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Italian Style Fettuccini Carbonara

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Margi Cintrano View Drop Down
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    Posted: 13 October 2012 at 08:07
Photo Courtesy: 123Rf - Uncopyrighted Public Domain.
 
 
Fettuccini Carbonara is a dish prepared with pancetta ( pronounced pan chetta in Italian and pan seta in Spanish ), Evoo, egg whites, and / or egg yolks, grated Reggiano Parmesano and cream.
 
 
According to www.it.wikipedia.org, CARBONARI historically signifies historical members of a  secret society founded in Napoli in XIX and their goal was politically, Liberal Movements.
 
 
The Carbonari Flag.
 
CARBONARA denotes Charcoal Burner, the general noun, and this recipe is prepared with Guanciale, a rural pork variety meat in Lazio, the province which houses the Capital Roma.
 
This sauce had not been recorded prior to 1945, and was created during the mid 20th century, when the USA provided Italia with eggs and bacon after the second world war. It is most popular in the Lazio region and in the city of Roma.
 
Here is a recipe which we had several years ago in in southern California, where the highway embraces the Pacific Ocean and the bougainvillea and cyprus trees nestle amongst the hillsides.
 
Recipe by: Lorenzo La Casetta - Palos Verdes, California
 
LORENZO´s FETTUCCINI CARBONARA ...
 
1 tblsp. Evoo
6 one quarter thick slices of pancetta or bacon in viruta strips or Proscuitto di Parma Ham
4 egg yolks
2 small egg whites
1/2 cup freshly grated Reggiano Parmesano
6 tblps. cream
salt and freshly ground black & rose, green and white pepper corns
1 pound of Barilla or De Cecci Fettuccini or Tagliatelli
additional freshly grated Reggiano Parmesano
Optional: garnish with fresh chopped parsley herb  
 
1) heat Evoo in large skillet
2) add the pancetta or bacon or Ham and sauté until the fat is rendered and meat is crisp. Pour off all fat from the skillet
3) place egg yolks in 1 bowl and the whites in another
4) season both with salt and freshly ground peppercorns
5) mix 1/2 cup Reggiano cheese and the cream into the yolks and whisk until thick and smooth using an electric mixer and then beat the whites with a whisk to form soft peaks
6) cook the ribbon pasta of choice in large pot of salted boiling water until just tender yet firm to bite
7) stir the pasta occasionally & drain and then, return the ribbon pasta to the pot
8) add the pancetta or bacon or ham and toss well
9) add the egg whites and then the yolk mixture and toss well
10) serve immediately and sprinkle with grated Reggiano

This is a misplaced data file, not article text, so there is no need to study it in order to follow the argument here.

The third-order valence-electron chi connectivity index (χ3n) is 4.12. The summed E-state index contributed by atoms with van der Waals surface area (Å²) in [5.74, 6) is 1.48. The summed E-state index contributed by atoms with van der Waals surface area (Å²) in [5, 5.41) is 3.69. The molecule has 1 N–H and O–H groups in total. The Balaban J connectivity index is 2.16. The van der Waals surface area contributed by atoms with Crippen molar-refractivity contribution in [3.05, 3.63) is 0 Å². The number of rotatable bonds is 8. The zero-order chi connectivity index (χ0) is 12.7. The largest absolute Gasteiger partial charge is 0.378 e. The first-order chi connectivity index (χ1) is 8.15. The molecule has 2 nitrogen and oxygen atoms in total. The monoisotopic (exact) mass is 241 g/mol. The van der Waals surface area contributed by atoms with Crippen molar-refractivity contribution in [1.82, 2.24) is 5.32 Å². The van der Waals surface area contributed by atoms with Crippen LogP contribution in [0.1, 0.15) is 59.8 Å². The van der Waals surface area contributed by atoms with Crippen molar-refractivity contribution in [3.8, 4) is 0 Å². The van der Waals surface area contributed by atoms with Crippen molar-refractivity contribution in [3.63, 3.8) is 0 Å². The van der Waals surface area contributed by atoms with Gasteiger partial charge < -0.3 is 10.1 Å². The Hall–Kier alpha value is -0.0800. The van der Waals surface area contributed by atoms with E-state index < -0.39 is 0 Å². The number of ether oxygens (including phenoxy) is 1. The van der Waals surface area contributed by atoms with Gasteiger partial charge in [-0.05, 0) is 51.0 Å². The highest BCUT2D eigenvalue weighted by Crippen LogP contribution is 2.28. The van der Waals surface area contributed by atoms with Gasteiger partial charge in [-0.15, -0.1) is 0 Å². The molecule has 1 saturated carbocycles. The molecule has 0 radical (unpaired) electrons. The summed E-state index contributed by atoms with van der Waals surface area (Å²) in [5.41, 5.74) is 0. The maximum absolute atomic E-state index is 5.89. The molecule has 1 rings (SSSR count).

Enjoy, and have some crusty hot bread for dipping and a lovely red wine or Lambrusco or Prosecco.
 
 
Margi.
 
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gonefishin View Drop Down
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Post Options Post Options   Thanks (0) Thanks(0)   Quote gonefishin Quote  Post ReplyReply Direct Link To This Post Posted: 13 October 2012 at 18:50
   Margi, you've posted another wonderful dish.  I made this one the other day, when I was home by myself.  For the family I would follow the correct proportions, but for me I just threw it together.  When I grind all the pepper in there, I have to reminisce about my days working a coal generating power plant.  Yes, there wouldn't be just specs of coal in there!

   Thanks for sharing the recipe...again!

   Take care,
 Dan
Enjoy The Food!
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HistoricFoodie View Drop Down
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Post Options Post Options   Thanks (0) Thanks(0)   Quote HistoricFoodie Quote  Post ReplyReply Direct Link To This Post Posted: 13 October 2012 at 19:34
CABRONARI signifies Charcoal Burners, people who burn Charcoal as labor
 
Margi, could you expand on this a little? Are we talking about the people who actually make the charcoal? Or folks who use it as a fuel for another purpose?
 
In the 18th century, charcoal makers in Great Britain and the U.S. were known as colliers. One of these days I'll remember to check to OED for the derivation of that word.
 
At Fort Boonesborough we recently made charcoal, using the same techniques. Our pile was considerable smaller than in those days, when the pile typically reached 30 feet, and there could be dozens of them cooking away at once.
 
BTW, I didn't know this until recently, but the addition of cream or milk in carbonara is rather controversial. Trust foodies to argue about everything! Confused
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Margi Cintrano View Drop Down
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Post Options Post Options   Thanks (0) Thanks(0)   Quote Margi Cintrano Quote  Post ReplyReply Direct Link To This Post Posted: 14 October 2012 at 07:05
Brook,
 
Good Afternoon.
 
I had obtained this mini mini historic tidbit from www.it.wikipedia.org/Carbonari thus, you shall find this quite interesting, as Carbonari were members of a secret political society involved in an important Liberal Movement in the XIX century, and there is a  little more info on subject to answer your questions on www.wikipedia.org/carbonara ( the sauce) in English.
 
Kind regards.
Margi.
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